Article, 1021 UTBJ, Vol. 34, No. 5. 43

Authorby Kathie Brown Roberts and Allison Barger
PositionVol. 34 5 Pg. 43

Article, Guardianships in the Media, Can Utah Statutes Protect Against Abuse?

Vol. 34 No. 5 Pg. 43

Utah Bar Journal

October, 2021

September, 2021

by Kathie Brown Roberts and Allison Barger

The Netflix movie I Care A Lot, which premiered in mid-February 2021, begins with the outrageous scene of professional guardian Maria Grayson (Rosemund Pike) knocking on the door of Jennifer Peterson (Diane Wiest) and informing her that the court "has ruled that you require assistance in taking care of yourself." Maria, with court order in hand, tells incredulous Jennifer that Maria is now Jennifer's guardian, and Jennifer is required to leave her home immediately. Jennifer is put into a car, whisked away to an assisted living facility, and drugged while Maria and her cohorts proceed to shamelessly sift through her belongings and ready her home for sale. Aspects of this movie follow the infamous Nevada case of former professional guardian April Parks very closely.

April Parks and her guardianship company, "A Private Professional Guardian, LLC" made national news headlines beginning in 2015, when she, in concert with her husband, a lawyer, and a medical professional, utilized Nevada guardianship statutes to defraud and financially exploit over 150 elderly individuals in the Las Vegas area.

Around the same time that I Care A Lot debuted on Netflix, Hulu premiered Framing Britney Spears, one episode of a docuseries produced by the New York Times. Framing Britney Spears focuses on the guardianship/conservatorship of the famous pop star, which began in 2008, and endures to this day. The documentary questions how such a successful and famous entertainer can be, at the same time, "incapacitated" and subject to an involuntary guardianship and conservatorship. A grass roots movement, #FreeBritney, supporting the termination of the conservatorship, developed from a conspiracy theory in which followers believe that surreptitious signs of protest can be seen on Britney's Instagram page and other social media platforms.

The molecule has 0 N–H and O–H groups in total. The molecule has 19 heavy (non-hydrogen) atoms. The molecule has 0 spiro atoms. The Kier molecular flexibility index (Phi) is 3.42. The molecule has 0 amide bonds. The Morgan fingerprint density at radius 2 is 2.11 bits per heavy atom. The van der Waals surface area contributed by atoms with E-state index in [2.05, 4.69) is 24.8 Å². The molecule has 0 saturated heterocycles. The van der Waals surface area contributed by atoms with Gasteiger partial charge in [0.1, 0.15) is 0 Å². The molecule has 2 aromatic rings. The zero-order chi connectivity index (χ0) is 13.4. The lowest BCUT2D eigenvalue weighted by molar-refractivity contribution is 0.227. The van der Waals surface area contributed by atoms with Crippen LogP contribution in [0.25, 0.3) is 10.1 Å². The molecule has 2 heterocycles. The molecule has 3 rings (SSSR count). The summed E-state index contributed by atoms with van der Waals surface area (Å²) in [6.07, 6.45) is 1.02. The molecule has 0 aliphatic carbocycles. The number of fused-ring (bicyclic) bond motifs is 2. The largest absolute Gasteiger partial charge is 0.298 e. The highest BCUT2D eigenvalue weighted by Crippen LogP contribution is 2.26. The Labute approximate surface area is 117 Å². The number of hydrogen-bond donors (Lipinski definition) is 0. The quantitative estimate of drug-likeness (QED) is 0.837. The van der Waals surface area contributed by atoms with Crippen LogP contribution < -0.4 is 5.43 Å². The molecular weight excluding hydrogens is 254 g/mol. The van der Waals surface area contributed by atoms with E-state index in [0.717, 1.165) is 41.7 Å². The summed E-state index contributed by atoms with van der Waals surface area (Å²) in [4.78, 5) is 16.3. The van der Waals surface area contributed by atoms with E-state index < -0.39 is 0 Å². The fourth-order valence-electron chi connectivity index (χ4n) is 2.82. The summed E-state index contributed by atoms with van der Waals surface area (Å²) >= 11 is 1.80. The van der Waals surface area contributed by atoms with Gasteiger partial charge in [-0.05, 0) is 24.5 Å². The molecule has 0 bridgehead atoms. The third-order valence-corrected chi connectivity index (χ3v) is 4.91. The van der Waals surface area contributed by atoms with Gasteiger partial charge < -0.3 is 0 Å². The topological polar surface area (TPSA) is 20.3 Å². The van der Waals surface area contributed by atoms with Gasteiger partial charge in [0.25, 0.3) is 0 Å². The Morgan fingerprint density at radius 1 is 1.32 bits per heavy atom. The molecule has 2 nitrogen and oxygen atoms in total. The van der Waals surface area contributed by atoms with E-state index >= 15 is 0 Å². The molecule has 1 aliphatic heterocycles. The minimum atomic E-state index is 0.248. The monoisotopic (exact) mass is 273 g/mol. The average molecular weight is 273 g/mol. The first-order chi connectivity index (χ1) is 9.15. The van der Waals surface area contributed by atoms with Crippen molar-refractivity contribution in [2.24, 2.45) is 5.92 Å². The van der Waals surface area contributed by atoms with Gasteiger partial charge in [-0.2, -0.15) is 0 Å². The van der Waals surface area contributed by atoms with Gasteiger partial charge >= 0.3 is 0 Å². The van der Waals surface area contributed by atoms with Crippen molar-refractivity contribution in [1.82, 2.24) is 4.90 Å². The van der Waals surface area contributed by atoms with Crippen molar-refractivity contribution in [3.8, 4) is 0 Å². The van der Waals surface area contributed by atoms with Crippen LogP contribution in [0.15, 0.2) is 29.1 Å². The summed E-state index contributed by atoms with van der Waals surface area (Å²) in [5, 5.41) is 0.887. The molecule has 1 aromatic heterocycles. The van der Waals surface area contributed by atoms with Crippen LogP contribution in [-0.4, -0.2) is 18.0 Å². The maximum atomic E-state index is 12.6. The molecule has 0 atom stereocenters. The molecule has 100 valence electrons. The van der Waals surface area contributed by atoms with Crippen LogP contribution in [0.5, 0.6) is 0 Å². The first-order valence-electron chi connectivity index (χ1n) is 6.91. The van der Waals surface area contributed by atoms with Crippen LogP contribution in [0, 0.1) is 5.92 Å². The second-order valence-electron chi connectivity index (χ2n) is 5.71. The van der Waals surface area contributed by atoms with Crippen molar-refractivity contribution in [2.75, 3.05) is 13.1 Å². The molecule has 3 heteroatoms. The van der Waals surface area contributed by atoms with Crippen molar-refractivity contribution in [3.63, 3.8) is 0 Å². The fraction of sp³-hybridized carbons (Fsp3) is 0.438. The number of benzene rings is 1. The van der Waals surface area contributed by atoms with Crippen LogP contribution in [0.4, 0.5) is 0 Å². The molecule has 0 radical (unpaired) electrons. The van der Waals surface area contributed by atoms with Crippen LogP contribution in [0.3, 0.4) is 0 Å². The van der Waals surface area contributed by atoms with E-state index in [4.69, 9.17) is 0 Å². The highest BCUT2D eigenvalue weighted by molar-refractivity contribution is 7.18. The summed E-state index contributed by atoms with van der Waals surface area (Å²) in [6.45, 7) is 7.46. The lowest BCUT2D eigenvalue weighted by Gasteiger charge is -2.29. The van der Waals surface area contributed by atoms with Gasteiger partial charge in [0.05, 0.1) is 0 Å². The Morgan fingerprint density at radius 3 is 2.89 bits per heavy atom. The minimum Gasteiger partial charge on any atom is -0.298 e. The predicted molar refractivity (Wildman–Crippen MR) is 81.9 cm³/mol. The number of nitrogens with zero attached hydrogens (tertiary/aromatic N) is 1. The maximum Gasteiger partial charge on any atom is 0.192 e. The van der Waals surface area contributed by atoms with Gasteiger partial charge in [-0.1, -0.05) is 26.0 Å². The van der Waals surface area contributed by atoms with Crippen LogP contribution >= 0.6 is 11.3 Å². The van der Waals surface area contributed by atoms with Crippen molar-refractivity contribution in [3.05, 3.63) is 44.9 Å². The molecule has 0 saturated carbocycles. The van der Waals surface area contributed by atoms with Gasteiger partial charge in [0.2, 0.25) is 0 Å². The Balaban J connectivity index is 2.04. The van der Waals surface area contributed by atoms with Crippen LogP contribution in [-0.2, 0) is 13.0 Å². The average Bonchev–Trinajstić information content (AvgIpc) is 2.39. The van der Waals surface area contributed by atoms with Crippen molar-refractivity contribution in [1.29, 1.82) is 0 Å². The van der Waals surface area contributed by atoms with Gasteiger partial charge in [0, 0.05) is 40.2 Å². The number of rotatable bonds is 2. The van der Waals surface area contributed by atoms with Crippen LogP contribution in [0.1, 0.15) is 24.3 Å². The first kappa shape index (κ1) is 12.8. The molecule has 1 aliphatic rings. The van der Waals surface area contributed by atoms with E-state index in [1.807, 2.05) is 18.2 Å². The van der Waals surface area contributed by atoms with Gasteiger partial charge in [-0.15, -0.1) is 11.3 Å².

Both of the movies portray the guardianship process as a way to allow criminals to legally exploit vulnerable adults.

April Parks Case

In March 2018, the Clark County, Nevada, Grand Jury returned indictments against court-appointed guardian April Parks and her co-defendants Mark Simmons, Gary Neil Taylor, James Melton, and Noel Palmer Simpson. The 270-count indictment alleges that April Parks, the owner of A Private Professional Guardian, LLC, her office manager Mark Simmons, her husband Gary Neil Taylor, certified guardian James Melton, and her attorney Noel Palmer Simpson collectively committed 117 counts of perjury, seventy-three counts of offering false instrument for filing or record, forty-two counts of theft, thirty-seven counts of exploitation, and one count of racketeering. The fraudulent acts were committed between December 2011 and July 2016. See Indictment, State of Nevada v. James Melton, April Parks, Mark Simmons, and Noel Palmer Simpson, Case No. C-18-329886-1 (8th Judicial Dist. Ct. of Nev, Feb. 14, 2018) (the Indictment); Amended Indictment, State of Nevada v. April Parks, Case No. C-17-321808-1 (8th Judicial Dist. Ct. of Nev, Nov. 5, 2018).

According to a 2017 article by Rachel Aviv in the New Yorker, "How the Elderly Lose Their Rights," Rennie and Rudy North became victim of April Parks one morning in 2013, when, out of the blue, April knocked on their door and told them she was there to "remove" them from their home and that they needed to "gather their belongings," just as in the opening scene from I Care A Lot. Apparently, Parks previously obtained an ex parte order of temporary guardianship of the Norths in Clark County and transported them to Lakeview Terrace, an assisted living facility, which housed several other individuals over whom Parks had also obtained guardianship. The Norths' temporary guardianship was granted without notice, without counsel appointed for them by the court, and with a vague medical certification of incapacity from a physician-assistant working closely with Parks. Rachel Aviv, How the Elderly Lose Their Rights, New Yorker (Oct. 2, 2017), available at magazine/2017/10/09/how-the-elderly-lose-their-rights.

According to the article, subsequent to obtaining an ex parte temporary order, Parks's pattern was to then petition the court for permanent guardianship and sell the home and the belongings of her wards. In the case of the Norths, their daughter, Julie Belshe, was not notified of the hearing, did not receive the petition for permanent guardianship, and had been described within Parks's petition as an "addict" who was estranged from her parents. Id...

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